When the economy tanked a decade ago, Ellen Waylonis took a voluntary layoff from her marketing job and pursued her longtime secret ambition: running off to join the circus. Or actually, the next best thing — she applied to circus school. Her dad, a defense contractor, and her mother, a preschool educator, were “pretty cool” with her decision, as it was not the first weird choice she’s made, says Waylonis.
She commuted from Fitchburg and trained in Vermont, working out 40 hours a week. That’s where she met her husband, Roger May, as they practiced partner acrobatics and were constantly “hangry” because of the long commute and physically exhausting days.
For her graduation performance, Waylonis did an aerial routine and established her persona of a “super femme” white girl with significant cleavage, as she describes it. When she and May became proprietors of Esh Circus Arts in Somerville, her parents were pleased, as they could now say their daughter was a small business owner — a circus business, but still a business. Esh Circus Arts attracts a large transgender and gender non-conforming clientele.
“Circus attracts a lot of unconventional people because it’s an unconventional pursuit,” says Waylonis. There are also a lot of tech workers, college students, and professional artists who take the 80 different classes in everything from hoop diving and contortion to juggling, tight wire, and tumbling.
The popularity of Esh reflects the increasing popularity of recreational circus, even though it’s not a cheap hobby. “Despite our Puritan roots, circus appeals to folks in this area because it’s off the beaten path. It allows you to be creatively expressive. That’s not true of all physical pursuits,” says Waylonis. She also performs at fund-raisers and galas, like a Ferrari launch party where she wandered through the crowd as a roving entertainer. The Globe spoke to Waylonis about her work in the circus arts.
“Esh is a Hebrew word with many layers of meanings, including fire, flame, or passion, or to pursue something with dedication. Esh started as a tiny project in the back room of a converted tire warehouse. There was a crack in the wall with a plant growing through it, but we had crash mats and safe riggings, and the demand started to grow.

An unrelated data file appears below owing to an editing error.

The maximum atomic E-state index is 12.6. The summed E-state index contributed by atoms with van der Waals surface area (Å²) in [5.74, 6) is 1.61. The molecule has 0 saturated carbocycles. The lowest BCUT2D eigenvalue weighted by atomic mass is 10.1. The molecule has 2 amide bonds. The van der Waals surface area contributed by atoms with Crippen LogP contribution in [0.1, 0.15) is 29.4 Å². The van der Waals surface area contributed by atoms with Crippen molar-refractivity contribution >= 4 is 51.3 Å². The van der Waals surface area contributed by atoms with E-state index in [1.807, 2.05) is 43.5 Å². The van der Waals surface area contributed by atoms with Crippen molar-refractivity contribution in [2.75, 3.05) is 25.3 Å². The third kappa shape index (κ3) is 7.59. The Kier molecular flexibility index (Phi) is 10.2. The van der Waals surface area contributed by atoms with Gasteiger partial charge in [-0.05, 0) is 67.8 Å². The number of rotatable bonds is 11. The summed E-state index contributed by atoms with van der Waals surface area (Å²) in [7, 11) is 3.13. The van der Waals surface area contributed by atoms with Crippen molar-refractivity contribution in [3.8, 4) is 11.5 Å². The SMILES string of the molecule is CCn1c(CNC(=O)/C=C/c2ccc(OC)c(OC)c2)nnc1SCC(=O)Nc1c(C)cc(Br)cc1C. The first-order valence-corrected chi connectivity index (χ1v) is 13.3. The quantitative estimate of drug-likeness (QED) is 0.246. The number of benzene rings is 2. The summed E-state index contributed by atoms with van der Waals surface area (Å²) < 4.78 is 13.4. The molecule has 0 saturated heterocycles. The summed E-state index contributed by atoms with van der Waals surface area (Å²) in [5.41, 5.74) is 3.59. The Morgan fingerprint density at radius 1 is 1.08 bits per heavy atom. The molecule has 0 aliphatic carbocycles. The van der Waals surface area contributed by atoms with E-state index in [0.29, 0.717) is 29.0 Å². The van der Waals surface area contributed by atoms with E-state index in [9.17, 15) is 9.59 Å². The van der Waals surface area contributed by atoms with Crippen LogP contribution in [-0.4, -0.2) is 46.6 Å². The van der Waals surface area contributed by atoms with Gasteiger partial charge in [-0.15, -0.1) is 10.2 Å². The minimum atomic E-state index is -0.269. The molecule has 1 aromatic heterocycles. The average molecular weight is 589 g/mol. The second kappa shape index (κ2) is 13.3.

“We moved from there to a mixed-use building, then to our current space, a former envelope factory. Like the first location, it was pretty rough, but we had contractors and a structural engineer come and did a lot of the dry wall, insulation, and painting by ourselves. Our expansion has been largely self-financed as well as backed with a personal loan from a friend. We also ran a crowdfunding campaign to help the building project.
“Every apparatus in our gym is custom-made by someone in the circus world, whether it’s the trapeze, aerial ropes or handstand canes, which are made by my husband. This reflects how circus, in the beginning, was an insular pursuit that a small circle of friends would practice in our backyards, teaching each other partner acrobatics, or acro yoga. There wasn’t a lot online at this point, so circus aficionados would meet each other at festivals and workshops.
“My own path to the professional circus wasn’t clearly defined. I was only moderately athletic and performed in dance troupes and did gymnastics as a kid. I’m actually pretty shy in social situations, but the irony is that as a circus performer I definitely like the attention. I have the most fun doing comedic routines.
“For corporate work in particular, I can be campy sexy, flirtatious and friendly, but not provocative. My signature move is a split while pulling one of my legs behind my head — it’s called a y-scale. Or any rope move where I hang down, then roll upwards — it looks like defying gravity, but it’s really a lot of core strength in action. I still train four to five days a week, but as a small business owner, I’m distracted by insurance bills, setting up schedules, teaching private lessons, or even just making sure we have enough toilet paper.
“I joke that part of the reason I love being a circus performer is that I can claim fake eyelashes and rhinestones as a tax write-off. But there’s also the sense that my career has a time limit, especially the performing part.
“I’m almost 36 years old now, and when I start to look ‘older,’ I know there are jobs I just won’t get any more. But a lot of circus performance is about what you can do, and I’ll adapt as I go along. Circus looks different now than it did a century ago, certainly, but as it moves out of the big top and onto stages and theaters, the art form will change as our culture evolves. I don’t think circus is going to disappear. And it’s true that all the world’s a stage. My husband likes to do handstands at the airport while waiting for a flight. It’s quite entertaining and always attracts a crowd.”Cindy Atoji Keene can be reached at firstname.lastname@example.org.